The painting originated as a commission from the London print publisher John Boydell (1720–1804). It was one of a series of fifteen portraits of contemporary painters and engravers commissioned from Gilbert Stuart by Boydell in 1782, and designed to be exhibited together as a gallery of portraits to accompany the display of John Singleton Copley’s Death of Major Peirson (Tate N00733) in Boydell’s newly expanded gallery space upstairs at his premises at 90 Cheapside in London.3 Three oval paintings by Stuart, of Josiah Boydell (the publisher’s nephew and an artist; perhaps the painting at the Holbourne Museum of Art, Bath),4 John Singleton Copley (National Portrait Gallery, London) and the engraver James Heath (Wadsworth Athenaeum, Hartford CT) were designed to be set into the elaborate frame of the Death of Peirson.5 Other pictures on more conventional three-quarter length formats, including the present work, were to hang nearby. Copley’s painting was first shown in its ornate frame at Boydell’s gallery in 1784; the gallery was unveiled in its complete form with the other twelve portraits by Stuart late in 1786. Besides the three oval pictures and the present canvas, the other portraits included images of the engravers Johann Gottlieb Facius (Charles and Emma Frye Art Museum, Seattle), John Hall (transferred from the Tate Gallery to the National Portrait Gallery in 1957), John Browne, William Miller, G.S. Facius, Richard Earlom and William Sharp (current location unknown);6 the marine painter Richard Paton (private collection), the portrait painter Ozias Humphry (Wadsworth Athenaeum, Hartford CT),7 Sir Joshua Reynolds (National Gallery of Art, Washington), Benjamin West (National Portrait Gallery, London) and John Boydell himself (unlocated). Wollett’s portrait seems to be conceived as a partner of sorts to the image of Hall, in its closely mirroring composition, the engraver before another of West’s celebrated paintings of Anglo-American history, William Penn’s Treaty with the Indians (1772).8 Throughout the series, Stuart exhibits a greater concern with colouristic effect and tonal balance than with individual expression. In 1804 a writer in the Monthly Magazine complained of the paintings as a group: ‘more uninteresting vapid countenances it is not easy to imagine: neither dignity, elevation, or grace, appear in any of them; and had not the catalogue given their names, they might have passed for a company of cheesemongers and grocers’.9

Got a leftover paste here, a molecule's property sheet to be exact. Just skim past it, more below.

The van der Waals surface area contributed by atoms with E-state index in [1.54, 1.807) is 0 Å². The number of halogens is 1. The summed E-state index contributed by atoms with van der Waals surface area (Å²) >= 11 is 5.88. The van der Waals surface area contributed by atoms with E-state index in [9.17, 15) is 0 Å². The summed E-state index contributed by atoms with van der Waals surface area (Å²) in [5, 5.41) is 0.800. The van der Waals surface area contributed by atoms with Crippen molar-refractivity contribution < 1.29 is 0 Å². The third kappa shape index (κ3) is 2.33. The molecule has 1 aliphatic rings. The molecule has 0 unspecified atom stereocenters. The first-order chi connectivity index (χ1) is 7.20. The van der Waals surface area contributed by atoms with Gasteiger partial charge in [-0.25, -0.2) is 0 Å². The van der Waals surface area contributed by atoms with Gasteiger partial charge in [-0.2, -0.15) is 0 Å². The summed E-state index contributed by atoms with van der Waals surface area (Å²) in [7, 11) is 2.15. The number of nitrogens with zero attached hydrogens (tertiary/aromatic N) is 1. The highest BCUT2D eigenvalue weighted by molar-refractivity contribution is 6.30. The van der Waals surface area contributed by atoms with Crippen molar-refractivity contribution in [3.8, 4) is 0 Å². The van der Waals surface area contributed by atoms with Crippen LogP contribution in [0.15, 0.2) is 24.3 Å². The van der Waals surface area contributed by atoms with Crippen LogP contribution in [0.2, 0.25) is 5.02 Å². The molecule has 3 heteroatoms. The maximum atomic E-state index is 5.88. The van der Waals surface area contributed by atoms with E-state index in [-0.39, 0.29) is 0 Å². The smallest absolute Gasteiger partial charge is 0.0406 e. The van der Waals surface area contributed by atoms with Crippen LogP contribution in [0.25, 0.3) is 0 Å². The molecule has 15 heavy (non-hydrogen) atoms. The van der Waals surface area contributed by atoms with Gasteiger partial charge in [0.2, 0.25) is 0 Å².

A writer in The Morning Post (14 November 1786) described the original display:
The inner room is now furnished wholly with modern paintings – around it on the top the portraits of the most eminent English artists, whose works have been purchased, and engraved from by the Alderman, or of engravers, whom he hath at different times employed to engrave for him – They are strong likenesses, and by Stuart.10
A German visitor, Sophie von la Roche, also visited Boydell’s shop around this time and gave a detailed account of the gallery displays, including the ‘portraits of famous English painters, especially engravers’, noting that ‘I liked Woollett best of all’.11 The painting was still on show in Cheapside towards the end of 1788 when the young painter Martin Archer Shee saw them, though he reckoned the series ‘not the best pictures I have seen of Stewart’s [sic]’.12 Stuart’s portraits appear subsequently to have been transferred for display at the home of Boydell’s new venture, The Shakespeare Gallery, in Pall Mall, which had opened in 1789. They were listed in the catalogues of 1790 and 1791 as groups of ‘Portraits of Engravers’ and ‘Portraits of Painters’, with the addition to the latter of self-portraits by William Hogarth (Tate N00112), James Northcote and John Opie and a picture identified as William Hogarth’s portrait of Sir James Thornhill.13 In the Preface to the 1790 catalogue of the Shakespeare Gallery Boydell alluded to ‘several pictures now added not connected with the Shakespeare plan’ which were, however, ‘painted on the same principal, upon which this great Work was originally undertaken - A desire of promoting and Historical School of Painting in England’.14 Stuart’s portrait series, together with the epic canvas by Copley of Peirson’s heroic death during battle (Tate N00733), can then be interpreted as a concerted effort to promote a British School of art.